Points to a couple of the ways that people taking online courses can cheat by paying other people to do the work for them. However, I don’t think this has anything to do with whether the courses are online or not. This is about how to crowd-source cheating, whatever the modality.
I have come across the results of some of these when marking work in both face to face and online courses. They are sometimes easy to identify. Many academic have signed on for such services and I have quite frequently received reports from others who have found my students using them, as well as finding a few myself. The detection process is helped by the fact that many who provide such services, ironically, tend to take shortcuts and re-use not just their own work but the work of others.
My own approach in courses that I write is to make this kind of cheating too expensive to be worthwhile: linked assignments that are inherently unique, therefore requiring assignment providers to take most or all of an entire course, can significantly reduce incentives for cheating, especially when progress has to be shown through the course so there is no point in hiring someone who already knows how to do it. It’s not infallible, but it’s less fallible than exams, where over 70% of students in North America admit to cheating. When combined with a process that makes it likely that a tutor will get to know a student fairly well and a process that requires students to share work with others, leading the benefit of many eyes (honest students are usually affronted when they find cheating among classmates and willingly report it), it is heading in the right direction.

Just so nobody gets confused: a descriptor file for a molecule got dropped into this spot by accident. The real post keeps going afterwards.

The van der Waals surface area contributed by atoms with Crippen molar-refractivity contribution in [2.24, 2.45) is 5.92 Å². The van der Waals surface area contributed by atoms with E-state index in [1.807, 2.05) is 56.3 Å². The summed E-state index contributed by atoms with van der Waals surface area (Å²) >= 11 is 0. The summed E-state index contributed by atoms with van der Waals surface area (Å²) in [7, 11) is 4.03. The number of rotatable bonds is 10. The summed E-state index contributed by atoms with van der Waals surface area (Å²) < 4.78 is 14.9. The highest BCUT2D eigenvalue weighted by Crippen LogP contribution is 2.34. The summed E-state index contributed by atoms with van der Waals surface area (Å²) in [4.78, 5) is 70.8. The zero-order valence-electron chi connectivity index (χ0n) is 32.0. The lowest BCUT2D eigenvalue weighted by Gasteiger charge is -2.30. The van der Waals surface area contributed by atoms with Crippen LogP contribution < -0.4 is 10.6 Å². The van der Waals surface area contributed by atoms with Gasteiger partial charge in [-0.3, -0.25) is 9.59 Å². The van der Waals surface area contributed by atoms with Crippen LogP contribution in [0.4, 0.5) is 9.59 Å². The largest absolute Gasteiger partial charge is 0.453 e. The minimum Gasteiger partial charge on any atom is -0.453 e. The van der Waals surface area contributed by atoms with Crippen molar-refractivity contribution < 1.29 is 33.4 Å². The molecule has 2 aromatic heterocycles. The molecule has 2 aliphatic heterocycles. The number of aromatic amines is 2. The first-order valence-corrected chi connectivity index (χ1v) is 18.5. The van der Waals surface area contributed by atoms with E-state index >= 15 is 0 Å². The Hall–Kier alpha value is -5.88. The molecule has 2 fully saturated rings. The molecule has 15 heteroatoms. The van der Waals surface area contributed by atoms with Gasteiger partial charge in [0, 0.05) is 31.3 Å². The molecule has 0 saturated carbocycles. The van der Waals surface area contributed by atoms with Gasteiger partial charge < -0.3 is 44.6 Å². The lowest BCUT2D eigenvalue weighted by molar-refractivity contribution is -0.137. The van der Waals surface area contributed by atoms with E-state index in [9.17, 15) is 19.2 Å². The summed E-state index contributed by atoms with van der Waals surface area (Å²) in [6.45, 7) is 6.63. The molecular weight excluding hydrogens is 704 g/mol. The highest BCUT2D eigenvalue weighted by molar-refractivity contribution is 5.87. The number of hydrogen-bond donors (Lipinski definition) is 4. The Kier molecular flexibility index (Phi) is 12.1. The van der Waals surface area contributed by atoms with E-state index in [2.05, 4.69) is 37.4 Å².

Address of the bookmark: http://nextbison.wordpress.com/2012/09/14/the-online-cheating-arms-race/